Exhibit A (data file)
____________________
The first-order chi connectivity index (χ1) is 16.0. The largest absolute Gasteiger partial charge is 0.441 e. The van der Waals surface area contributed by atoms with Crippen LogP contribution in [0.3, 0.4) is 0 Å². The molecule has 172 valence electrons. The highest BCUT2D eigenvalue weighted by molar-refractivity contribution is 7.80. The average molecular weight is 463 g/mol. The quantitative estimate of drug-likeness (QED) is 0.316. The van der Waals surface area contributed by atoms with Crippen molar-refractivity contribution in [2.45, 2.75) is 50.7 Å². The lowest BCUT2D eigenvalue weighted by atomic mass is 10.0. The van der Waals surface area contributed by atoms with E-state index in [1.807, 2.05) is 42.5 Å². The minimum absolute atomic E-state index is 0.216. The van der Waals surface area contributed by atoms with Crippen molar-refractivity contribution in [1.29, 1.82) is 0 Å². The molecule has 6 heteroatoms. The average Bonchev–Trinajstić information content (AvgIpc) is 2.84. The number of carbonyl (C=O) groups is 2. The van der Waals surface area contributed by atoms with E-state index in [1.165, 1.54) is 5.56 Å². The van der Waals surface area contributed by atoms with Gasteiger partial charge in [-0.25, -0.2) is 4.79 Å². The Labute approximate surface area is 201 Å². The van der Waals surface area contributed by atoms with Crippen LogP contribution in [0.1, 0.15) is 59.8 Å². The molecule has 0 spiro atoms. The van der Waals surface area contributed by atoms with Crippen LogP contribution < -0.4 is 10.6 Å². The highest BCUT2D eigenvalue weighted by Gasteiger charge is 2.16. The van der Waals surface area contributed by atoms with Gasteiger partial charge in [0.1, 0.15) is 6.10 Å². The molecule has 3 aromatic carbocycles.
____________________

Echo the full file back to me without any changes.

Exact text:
The first-order chi connectivity index (χ1) is 16.0. The largest absolute Gasteiger partial charge is 0.441 e. The van der Waals surface area contributed by atoms with Crippen LogP contribution in [0.3, 0.4) is 0 Å². The molecule has 172 valence electrons. The highest BCUT2D eigenvalue weighted by molar-refractivity contribution is 7.80. The average molecular weight is 463 g/mol. The quantitative estimate of drug-likeness (QED) is 0.316. The van der Waals surface area contributed by atoms with Crippen molar-refractivity contribution in [2.45, 2.75) is 50.7 Å². The lowest BCUT2D eigenvalue weighted by atomic mass is 10.0. The van der Waals surface area contributed by atoms with E-state index in [1.807, 2.05) is 42.5 Å². The minimum absolute atomic E-state index is 0.216. The van der Waals surface area contributed by atoms with Crippen molar-refractivity contribution in [1.29, 1.82) is 0 Å². The molecule has 6 heteroatoms. The average Bonchev–Trinajstić information content (AvgIpc) is 2.84. The number of carbonyl (C=O) groups is 2. The van der Waals surface area contributed by atoms with E-state index in [1.165, 1.54) is 5.56 Å². The van der Waals surface area contributed by atoms with Gasteiger partial charge in [-0.25, -0.2) is 4.79 Å². The Labute approximate surface area is 201 Å². The van der Waals surface area contributed by atoms with Crippen LogP contribution in [0.1, 0.15) is 59.8 Å². The molecule has 0 spiro atoms. The van der Waals surface area contributed by atoms with Crippen LogP contribution < -0.4 is 10.6 Å². The highest BCUT2D eigenvalue weighted by Gasteiger charge is 2.16. The van der Waals surface area contributed by atoms with Gasteiger partial charge in [0.1, 0.15) is 6.10 Å². The molecule has 3 aromatic carbocycles.